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Coronavirus poses huge test for HR and business: eight steps to help you plan

As the COVID-19 virus spreads more widely, organisations should place the health and wellbeing of employees at the heart of their contingency planning while the virus could hasten the adoption of remote working


More than six million people, a fifth of the UK’s workforce, could be absent during peak periods of infection caused by the coronavirus, forecast the UK’s Government as cases across the world rose starkly.

“This is a national effort. We need everyone to listen to and act on the official medical advice, we need employers to prioritise the welfare of their staff,” Health Secretary Matt Hancock told the House of Commons this week.

Meanwhile the World Health Organization (WHO) has declared the COVID-19 outbreak a public health emergency of international concern and the Secretary for Health and Human Services in the US called it a public health emergency for the country. The virus has triggered the largest one-day fall on the US stock market since 2008.

Across the world business is jittery. Employment law is in the spotlight as questions over everything from statutory sick pay to caring for infected family members are raised. In the UK, the Government has announced statutory sick pay will start from day one to help stop the spread of COVID-19.

“Businesses and other organisations are going to be stretched in a variety of ways, including in terms of workforce planning. In these early stages, most employers have been taking a benevolent and socially responsible approach to low levels of COVID-19-related absence, such as self-isolation, treating it as exceptional and involuntary. However, employers may soon need to consider their longer-term approach to a number of people-related issues,” says Blair Adams, partner at legal firm Winckworth Sherwood.

Many companies are letting staff work from home or putting in travel bans, leading some to believe the virus could fast track the remote hiring trend. Earlier this week Twitter announced in a blog post that all employees are being "strongly encouraged" to work from home to lower the probability of the spread of COVID-19. "We are operating out of an abundance of caution and the utmost dedication to keeping our Tweeps healthy,” it said.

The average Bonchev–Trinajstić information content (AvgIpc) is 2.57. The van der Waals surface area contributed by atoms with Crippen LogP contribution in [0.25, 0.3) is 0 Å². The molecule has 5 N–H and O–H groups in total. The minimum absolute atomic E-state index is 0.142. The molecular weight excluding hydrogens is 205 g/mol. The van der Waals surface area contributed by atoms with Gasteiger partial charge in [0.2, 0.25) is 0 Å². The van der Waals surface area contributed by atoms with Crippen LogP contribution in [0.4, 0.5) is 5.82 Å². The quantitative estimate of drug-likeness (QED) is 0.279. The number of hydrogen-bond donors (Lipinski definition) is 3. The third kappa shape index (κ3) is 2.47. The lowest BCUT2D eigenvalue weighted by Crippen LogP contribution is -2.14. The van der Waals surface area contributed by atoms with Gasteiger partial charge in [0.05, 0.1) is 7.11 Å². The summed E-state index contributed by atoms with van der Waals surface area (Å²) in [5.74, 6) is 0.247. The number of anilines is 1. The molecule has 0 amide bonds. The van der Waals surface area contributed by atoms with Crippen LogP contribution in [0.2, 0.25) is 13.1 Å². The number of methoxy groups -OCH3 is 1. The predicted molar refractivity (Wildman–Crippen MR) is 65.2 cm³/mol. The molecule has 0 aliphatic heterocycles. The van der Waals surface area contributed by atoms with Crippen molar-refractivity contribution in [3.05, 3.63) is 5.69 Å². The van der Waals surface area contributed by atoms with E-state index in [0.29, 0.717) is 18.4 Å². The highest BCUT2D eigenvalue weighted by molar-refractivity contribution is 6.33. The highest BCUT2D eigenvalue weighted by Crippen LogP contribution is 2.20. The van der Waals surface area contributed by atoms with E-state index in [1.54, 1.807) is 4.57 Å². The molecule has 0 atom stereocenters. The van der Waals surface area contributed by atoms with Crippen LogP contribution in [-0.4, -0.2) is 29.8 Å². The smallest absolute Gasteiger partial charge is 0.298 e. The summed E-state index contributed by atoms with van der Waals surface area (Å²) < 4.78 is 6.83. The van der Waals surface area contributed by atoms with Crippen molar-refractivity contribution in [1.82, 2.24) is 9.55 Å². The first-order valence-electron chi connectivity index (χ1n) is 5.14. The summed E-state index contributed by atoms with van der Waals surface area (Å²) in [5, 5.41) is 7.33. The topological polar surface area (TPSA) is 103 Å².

Facebook has temporarily ended social visits to its offices and is conducting candidate interviews via video conference where possible. 

But Adams warns: “Technology has a big part to play for businesses that can impose remote working or foreign travel bans but for many organisations remote working is impossible or only marginally significant. Businesses could potentially have to deal with mass sickness absences, potentially unsafe workplaces and employees who need time off because of school closures or who are unwilling to travel to work for fear of infection. These novel circumstances will bring to the fore legal issues that do not arise in business as usual operations.”

Virtual meeting rooms provider StarLeaf adds that businesses should review their remote working policies. William MacDonald, chief strategy officer, says: “Organisations will firstly need to establish their remote working policy, outlining what is expected when working outside the office. Depending on your culture, it might go into detail about all aspects of remote work, including expectations of working hours, legal rights, and privacy/security requirements.”

HR departments need to take every possible action to prevent the spread of the virus at work and to protect employees, says the UK’s professional body for HR and people development, CIPD.

Head of public policy Ben Willmott said the UK Government’s figures would be a “huge test of UK businesses on how agile they are, how equipped they are to enable staff to work from home and how they can keep their business running with fewer staff”.

The CIPD recommends that businesses are as generous with their sick pay and leave policies as possible, both to support staff health and wellbeing, and to minimise any impact on their pay. It has identified eight steps organisations should take as part of their contingency planning and response:

  1. Regularly communicate with their people on the steps they are taking to protect staff, as well as on their sick pay and leave policies
  2. Do the basics to protect staff such as ensuring they are aware of the latest public health advice, providing hand sanitisers and increasing the frequency and intensity of workplace cleaning
  3. Ensure they aware of individuals’ particular needs and concerns and how they can support them – this will be particularly important for people with underlying health issue and those with caring responsibilities
  4. Minimise or delay business travel to affected areas
  5. Maximise workforce flexibility for example, ensure everybody who can work from home can do so
  6. Harness technology: Increase the use of video-conferencing, remote working and in retail environments employers should optimise the use of customer self-service tills and stations and online services
  7. Identify business-critical services and functions and the minimum staffing levels required to keep operating
  8. Identify staff with transferable skills who can fill in temporarily for absent colleagues in key roles and, if necessary, train additional staff so they can step into these roles.

Further advice from the CIPD is available in a special factsheet.

Published 5 March 2020

Technology has a big part to play for businesses that can impose remote working or foreign travel bans but for many organisations remote working is impossible or only marginally significant

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